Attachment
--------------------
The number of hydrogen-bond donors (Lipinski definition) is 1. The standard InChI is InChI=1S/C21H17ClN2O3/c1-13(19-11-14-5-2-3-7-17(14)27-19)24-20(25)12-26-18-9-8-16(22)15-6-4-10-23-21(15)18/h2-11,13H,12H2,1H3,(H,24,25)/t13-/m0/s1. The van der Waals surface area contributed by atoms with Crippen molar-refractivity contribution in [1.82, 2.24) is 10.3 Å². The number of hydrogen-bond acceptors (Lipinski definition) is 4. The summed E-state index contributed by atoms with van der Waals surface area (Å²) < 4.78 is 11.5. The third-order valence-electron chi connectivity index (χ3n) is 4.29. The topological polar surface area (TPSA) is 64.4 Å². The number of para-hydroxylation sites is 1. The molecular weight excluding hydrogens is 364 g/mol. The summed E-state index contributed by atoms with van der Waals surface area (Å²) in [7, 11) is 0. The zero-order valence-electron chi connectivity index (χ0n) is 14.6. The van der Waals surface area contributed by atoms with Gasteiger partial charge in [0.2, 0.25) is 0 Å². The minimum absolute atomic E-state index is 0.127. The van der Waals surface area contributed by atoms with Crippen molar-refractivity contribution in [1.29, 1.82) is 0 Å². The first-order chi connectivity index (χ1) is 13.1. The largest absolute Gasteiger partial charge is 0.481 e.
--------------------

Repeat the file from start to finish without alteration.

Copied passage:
The number of hydrogen-bond donors (Lipinski definition) is 1. The standard InChI is InChI=1S/C21H17ClN2O3/c1-13(19-11-14-5-2-3-7-17(14)27-19)24-20(25)12-26-18-9-8-16(22)15-6-4-10-23-21(15)18/h2-11,13H,12H2,1H3,(H,24,25)/t13-/m0/s1. The van der Waals surface area contributed by atoms with Crippen molar-refractivity contribution in [1.82, 2.24) is 10.3 Å². The number of hydrogen-bond acceptors (Lipinski definition) is 4. The summed E-state index contributed by atoms with van der Waals surface area (Å²) < 4.78 is 11.5. The third-order valence-electron chi connectivity index (χ3n) is 4.29. The topological polar surface area (TPSA) is 64.4 Å². The number of para-hydroxylation sites is 1. The molecular weight excluding hydrogens is 364 g/mol. The summed E-state index contributed by atoms with van der Waals surface area (Å²) in [7, 11) is 0. The zero-order valence-electron chi connectivity index (χ0n) is 14.6. The van der Waals surface area contributed by atoms with Gasteiger partial charge in [0.2, 0.25) is 0 Å². The minimum absolute atomic E-state index is 0.127. The van der Waals surface area contributed by atoms with Crippen molar-refractivity contribution in [1.29, 1.82) is 0 Å². The first-order chi connectivity index (χ1) is 13.1. The largest absolute Gasteiger partial charge is 0.481 e.